In 2006, Montgomery claimed that he had emails showing that Nevada Gov. Jim Gibbons was guilty of bribery. According to USA Today, the Justice Department cleared Gibbons of wrongdoing after a computer expert cast doubt on the authenticity of the emails that had been provided by Montgomery.
Gibbons, who was elected governor in 2006 after five terms in Congress, had steadfastly denied any wrongdoing despite claims by Dennis Montgomery that eTreppid Technologies LLC founder Warren Trepp lavished Gibbons with money and a Caribbean cruise in exchange for help winning contracts for his company.
Montgomery’s credibility was put in doubt after a computer expert questioned the authenticity of e-mails Montgomery claimed proved Gibbons was accepting gifts.
Montgomery was also accused of deceptive practices in 2014 when he claimed to have evidence of a conspiracy against Arizona Sheriff Joe Arpaio. U.S. District Court Judge G. Murray Snow found that Montgomery’s evidence amounted to “junk,” and Arpaio agreed.
The New York Times wrote:
When Judge Snow suggested that the materials provided by Mr. Montgomery were “junk,” Deputy Sheridan and Sheriff Arpaio agreed.
[Montgomery’s] reputation, easily uncovered with a cursory search, includes ample allegations of deception. Federal officials came to believe that he had sold antiterrorism technology that proved to be a hoax. He has denied wrongdoing in a lawsuit.
In 2007, he falsely accused the governor of Nevada at the time, Jim Gibbons, of having received kickbacks from Mr. Montgomery’s former employer to help it secure secret federal defense contracts. Two years later, Mr. Montgomery was arrested on charges that he had written $1 million in bad checks at a Las Vegas casino. A court hearing is scheduled for Aug. 12. He filed for personal bankruptcy that year, over mounting gambling debts.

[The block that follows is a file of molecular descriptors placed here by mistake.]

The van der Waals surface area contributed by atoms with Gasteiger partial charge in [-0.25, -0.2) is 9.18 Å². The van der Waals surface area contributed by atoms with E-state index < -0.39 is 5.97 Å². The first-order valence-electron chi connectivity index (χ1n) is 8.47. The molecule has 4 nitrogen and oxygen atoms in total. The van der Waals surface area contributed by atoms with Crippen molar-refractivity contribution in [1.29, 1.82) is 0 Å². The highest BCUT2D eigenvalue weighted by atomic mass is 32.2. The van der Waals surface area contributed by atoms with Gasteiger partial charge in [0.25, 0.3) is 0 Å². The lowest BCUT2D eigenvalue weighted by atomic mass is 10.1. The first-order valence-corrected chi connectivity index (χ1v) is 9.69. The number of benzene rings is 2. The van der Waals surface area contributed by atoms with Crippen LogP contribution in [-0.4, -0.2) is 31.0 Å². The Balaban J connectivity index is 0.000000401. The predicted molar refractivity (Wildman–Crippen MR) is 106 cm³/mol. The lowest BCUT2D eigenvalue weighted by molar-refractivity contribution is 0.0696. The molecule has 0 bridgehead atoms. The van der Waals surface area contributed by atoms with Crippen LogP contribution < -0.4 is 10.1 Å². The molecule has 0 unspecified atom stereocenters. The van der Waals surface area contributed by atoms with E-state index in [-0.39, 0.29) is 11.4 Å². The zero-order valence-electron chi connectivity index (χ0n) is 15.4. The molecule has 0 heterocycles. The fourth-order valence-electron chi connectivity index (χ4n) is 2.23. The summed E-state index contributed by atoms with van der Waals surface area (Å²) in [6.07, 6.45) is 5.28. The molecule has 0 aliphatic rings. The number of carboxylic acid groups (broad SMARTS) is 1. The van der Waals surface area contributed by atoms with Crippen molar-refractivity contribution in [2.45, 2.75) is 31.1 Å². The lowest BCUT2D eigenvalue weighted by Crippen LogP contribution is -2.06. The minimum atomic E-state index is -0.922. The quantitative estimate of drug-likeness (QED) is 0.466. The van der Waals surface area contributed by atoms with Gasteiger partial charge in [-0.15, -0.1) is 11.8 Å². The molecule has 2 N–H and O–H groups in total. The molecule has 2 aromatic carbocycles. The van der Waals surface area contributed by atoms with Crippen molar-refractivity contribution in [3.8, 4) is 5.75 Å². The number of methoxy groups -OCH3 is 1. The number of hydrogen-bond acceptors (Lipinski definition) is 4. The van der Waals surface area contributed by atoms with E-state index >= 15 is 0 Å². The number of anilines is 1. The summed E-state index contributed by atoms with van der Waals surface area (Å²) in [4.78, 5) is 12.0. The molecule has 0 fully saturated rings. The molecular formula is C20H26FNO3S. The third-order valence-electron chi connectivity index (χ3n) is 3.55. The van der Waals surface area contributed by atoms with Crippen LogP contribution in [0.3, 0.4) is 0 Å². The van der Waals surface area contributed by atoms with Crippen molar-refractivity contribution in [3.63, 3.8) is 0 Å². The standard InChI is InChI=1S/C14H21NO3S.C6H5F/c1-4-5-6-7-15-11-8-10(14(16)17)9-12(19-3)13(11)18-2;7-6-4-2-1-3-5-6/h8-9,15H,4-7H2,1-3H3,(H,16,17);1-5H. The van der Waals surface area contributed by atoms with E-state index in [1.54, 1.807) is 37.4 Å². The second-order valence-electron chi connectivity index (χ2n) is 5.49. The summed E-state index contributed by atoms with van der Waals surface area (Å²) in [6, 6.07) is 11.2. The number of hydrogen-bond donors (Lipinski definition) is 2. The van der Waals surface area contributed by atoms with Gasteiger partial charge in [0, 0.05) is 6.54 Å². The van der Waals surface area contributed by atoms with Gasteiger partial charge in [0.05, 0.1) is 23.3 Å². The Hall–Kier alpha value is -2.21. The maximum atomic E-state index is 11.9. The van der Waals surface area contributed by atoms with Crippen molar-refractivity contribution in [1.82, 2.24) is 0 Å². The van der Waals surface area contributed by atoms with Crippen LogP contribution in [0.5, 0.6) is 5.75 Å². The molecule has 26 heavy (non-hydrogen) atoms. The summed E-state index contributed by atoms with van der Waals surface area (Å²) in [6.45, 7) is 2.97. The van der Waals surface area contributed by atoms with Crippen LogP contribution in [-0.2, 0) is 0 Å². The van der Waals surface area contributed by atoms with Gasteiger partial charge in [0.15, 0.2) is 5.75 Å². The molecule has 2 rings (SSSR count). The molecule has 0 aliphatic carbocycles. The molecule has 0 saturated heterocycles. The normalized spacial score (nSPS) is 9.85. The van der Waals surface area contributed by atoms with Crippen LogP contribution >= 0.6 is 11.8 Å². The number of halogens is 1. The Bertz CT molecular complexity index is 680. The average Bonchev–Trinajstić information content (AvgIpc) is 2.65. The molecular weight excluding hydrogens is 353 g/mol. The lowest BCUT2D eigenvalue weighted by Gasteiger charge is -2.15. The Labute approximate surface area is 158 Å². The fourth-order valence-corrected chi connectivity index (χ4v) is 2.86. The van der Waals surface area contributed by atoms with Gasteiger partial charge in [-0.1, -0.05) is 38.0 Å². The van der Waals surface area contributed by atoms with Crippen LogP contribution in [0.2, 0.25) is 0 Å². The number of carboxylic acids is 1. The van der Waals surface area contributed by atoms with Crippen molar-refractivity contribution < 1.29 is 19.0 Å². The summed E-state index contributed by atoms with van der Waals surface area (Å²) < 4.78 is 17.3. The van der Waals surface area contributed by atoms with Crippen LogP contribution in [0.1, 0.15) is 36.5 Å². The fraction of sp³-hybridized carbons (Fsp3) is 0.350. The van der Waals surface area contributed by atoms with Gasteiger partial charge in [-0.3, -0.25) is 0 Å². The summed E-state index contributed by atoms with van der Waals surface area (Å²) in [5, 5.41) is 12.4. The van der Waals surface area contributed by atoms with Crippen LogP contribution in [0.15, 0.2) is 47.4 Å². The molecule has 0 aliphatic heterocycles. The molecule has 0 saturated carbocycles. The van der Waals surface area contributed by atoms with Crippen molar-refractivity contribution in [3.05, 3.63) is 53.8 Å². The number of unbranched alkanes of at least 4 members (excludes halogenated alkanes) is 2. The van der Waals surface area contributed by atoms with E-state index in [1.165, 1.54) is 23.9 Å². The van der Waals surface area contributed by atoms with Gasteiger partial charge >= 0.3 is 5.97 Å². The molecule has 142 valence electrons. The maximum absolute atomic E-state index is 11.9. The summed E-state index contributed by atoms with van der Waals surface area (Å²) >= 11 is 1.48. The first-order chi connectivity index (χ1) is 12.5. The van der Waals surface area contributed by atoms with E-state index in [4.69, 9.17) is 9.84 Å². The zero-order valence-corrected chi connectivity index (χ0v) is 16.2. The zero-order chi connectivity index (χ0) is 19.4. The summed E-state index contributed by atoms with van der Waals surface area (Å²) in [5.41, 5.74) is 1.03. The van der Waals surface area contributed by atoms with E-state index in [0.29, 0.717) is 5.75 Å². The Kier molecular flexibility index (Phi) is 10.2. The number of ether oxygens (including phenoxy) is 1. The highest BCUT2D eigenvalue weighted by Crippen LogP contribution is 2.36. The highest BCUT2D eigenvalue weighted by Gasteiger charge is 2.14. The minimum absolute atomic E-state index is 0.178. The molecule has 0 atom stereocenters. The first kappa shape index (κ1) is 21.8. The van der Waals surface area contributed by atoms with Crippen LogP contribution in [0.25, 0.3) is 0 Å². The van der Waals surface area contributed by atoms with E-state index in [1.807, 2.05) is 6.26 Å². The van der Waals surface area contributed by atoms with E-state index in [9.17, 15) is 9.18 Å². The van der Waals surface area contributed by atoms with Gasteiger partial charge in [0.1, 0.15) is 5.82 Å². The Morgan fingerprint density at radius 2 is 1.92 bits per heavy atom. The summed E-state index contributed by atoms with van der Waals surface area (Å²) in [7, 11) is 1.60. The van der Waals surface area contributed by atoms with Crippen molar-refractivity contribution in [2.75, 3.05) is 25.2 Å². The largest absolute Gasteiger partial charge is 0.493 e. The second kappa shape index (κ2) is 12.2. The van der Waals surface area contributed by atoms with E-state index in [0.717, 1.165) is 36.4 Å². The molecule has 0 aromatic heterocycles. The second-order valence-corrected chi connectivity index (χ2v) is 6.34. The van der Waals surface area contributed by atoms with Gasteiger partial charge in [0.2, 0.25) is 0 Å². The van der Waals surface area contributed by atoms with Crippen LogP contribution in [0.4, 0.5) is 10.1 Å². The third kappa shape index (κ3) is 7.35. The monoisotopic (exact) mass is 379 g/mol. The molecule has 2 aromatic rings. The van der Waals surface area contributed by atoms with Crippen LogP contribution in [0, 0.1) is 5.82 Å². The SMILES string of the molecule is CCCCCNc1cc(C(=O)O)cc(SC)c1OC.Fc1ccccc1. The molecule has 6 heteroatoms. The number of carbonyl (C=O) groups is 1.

“This guy hired a person previously found to be a con man,” said Dan Pochoda, senior counsel for the American Civil Liberties Union of Arizona, which represents the plaintiffs in the case against Sheriff Arpaio.
Here’s a PBS report about some of Montgomery’s fraudulent claims:
Despite Montgomery’s history of deception, his claims about Hammer and Scorecard transitioned from the fringes to the mainstream when Fox News’ Lou Dobbs interviewed Sidney Powell, the attorney for former Trump national security adviser Michael Flynn, on Fox Business.
“I think there are any number of things they need to investigate, including the likelihood that 3 percent of the vote total was changed in the pre-election voting ballots that were collected digitally by using the Hammer program and the software program called Scorecard. That would have amounted to a massive change in the vote.”
Hammer and Scorecard in Action?
The Director of CISA has dismissed the claims about Hammer and Scorecard altering vote counts, and these rumors originate with a man who has a long history of making deceptive claims. Still, social media users quickly found “evidence” that Hammer and Scorecard was real, and that it was truly being used to steal the 2020 election. In November 2020, a video started to circulate on social media that supposedly showed “SCORECARD working in real time.”
The Conservative Daily Post wrote:
In this video, it’s easy to see SCORECARD working in real time.
Hammer and ScoreCard switched 19,958 votes live on TV from Trump to Biden in the Pennsylvania Presidential Race!
At the 00:04 mark, the video shows Trump 1,690,589 and Biden 1,252,537 … then the video cycles through the other ‘crucial’ states of Wisconsin, Arizona and Michigan.